Michelle S 2022 Q&A: Board Work

[Note: There will be 3 Q&A posts total, covering all the topics brought up during the user-submitted Q&A period. Candidates were limited to 300 words per answer.]

What are a couple of major issues that you know the OTW Board struggles or has struggled with, and how would you personally act to avoid them if elected?

In the past, Board has felt out of touch with the OTW’s committees and volunteers, and I think Board members since then have been working to fix that perception. I would like to continue that work by holding public Board meetings where possible, hosting more internal sessions to allow volunteers to reach out directly to the Board, and in general increasing visibility of internal contact methods.

Another issue I would like to act on, should I be elected, is external communication and transparency. Again, I feel like this is an area that has seen improvement since I joined the OTW six years ago, but there’s always room to improve. I’m sure these ideas have already been discussed internally, but one thought I’ve had is posting Board updates on the OTW’s website on their own in addition to including them in the monthly newsletter, to better highlight the Board’s day-to-day work where possible.

What do you feel is the area where the OTW is currently most lacking, and what plans or ideas do you have for improvement in that area?

One problem I know the OTW has is intercommittee communication, especially between volunteers. A lot of committees end up working without interacting with other volunteers, who might frequently have ideas to help them with their tasks. Of course, there’s always a fair amount of work that doesn’t require interacting with other committees, but I think it would be helpful to increase opportunities for chairs and team leads to share and highlight resources and what has or hasn’t worked effectively. In addition, it could be useful to increase peripheral awareness of what other committees are doing in general, beyond the monthly newsletter.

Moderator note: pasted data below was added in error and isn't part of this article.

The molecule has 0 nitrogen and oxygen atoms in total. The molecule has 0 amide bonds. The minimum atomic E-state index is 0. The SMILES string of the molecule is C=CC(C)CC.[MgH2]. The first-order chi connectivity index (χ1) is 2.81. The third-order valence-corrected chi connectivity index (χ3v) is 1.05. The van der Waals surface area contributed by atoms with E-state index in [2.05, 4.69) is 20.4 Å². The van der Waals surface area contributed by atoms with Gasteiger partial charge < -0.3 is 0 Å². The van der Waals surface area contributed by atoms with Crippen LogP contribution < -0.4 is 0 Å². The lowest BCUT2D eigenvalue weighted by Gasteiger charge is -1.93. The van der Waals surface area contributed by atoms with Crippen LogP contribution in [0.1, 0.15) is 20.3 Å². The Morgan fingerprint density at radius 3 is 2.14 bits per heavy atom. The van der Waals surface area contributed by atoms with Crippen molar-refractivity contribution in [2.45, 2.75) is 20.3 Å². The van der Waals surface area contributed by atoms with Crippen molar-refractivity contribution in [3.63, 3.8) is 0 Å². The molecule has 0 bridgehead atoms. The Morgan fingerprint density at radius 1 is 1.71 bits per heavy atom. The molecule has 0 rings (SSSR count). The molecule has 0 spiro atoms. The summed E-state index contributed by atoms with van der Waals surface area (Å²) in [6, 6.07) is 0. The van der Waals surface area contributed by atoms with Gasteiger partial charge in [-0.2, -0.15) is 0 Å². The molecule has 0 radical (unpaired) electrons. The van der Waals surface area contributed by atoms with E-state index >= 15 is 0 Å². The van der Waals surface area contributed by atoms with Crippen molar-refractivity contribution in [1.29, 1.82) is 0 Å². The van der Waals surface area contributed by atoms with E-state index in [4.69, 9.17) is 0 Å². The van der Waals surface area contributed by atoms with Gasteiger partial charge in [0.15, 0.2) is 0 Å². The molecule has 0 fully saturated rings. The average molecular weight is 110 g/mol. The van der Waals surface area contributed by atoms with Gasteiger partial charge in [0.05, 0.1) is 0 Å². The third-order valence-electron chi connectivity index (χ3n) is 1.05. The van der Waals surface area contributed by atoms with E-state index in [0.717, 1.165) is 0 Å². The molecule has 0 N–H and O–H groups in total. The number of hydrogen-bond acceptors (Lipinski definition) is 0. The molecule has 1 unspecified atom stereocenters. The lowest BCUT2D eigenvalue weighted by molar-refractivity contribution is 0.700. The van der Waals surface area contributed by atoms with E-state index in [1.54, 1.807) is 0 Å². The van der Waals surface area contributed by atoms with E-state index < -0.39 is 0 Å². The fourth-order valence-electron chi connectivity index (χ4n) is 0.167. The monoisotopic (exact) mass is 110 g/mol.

The Board’s lack of executive control over all aspects of OTW operations has always severely limited its internal power. How do you think the Board should act if there are strong disagreements with a committee chair’s vision for a task or project?

There should always be room to talk things over and discuss different options. Where compromise is possible, it should be used to best effect. At the end of the day, the Board is supposed to have sight of the bigger picture, and so I can imagine there are times when they have to make decisions that may not make sense to a chair. In these kinds of situations, if at all possible, the Board should explain their decision if it is possible to do so while still abiding by legal constraints and confidentiality. However, I also think it’s important for Board to listen to chairs, especially when there are disagreements, and take their vision into account when making decisions.

The board appears to be reverting back to 2015 and is once again pushing out volunteers and chairs that they don’t agree with and/or get along with. How would you support fairness and impartiality in handling personnel issues if you noticed fellow board members being neither fair nor impartial.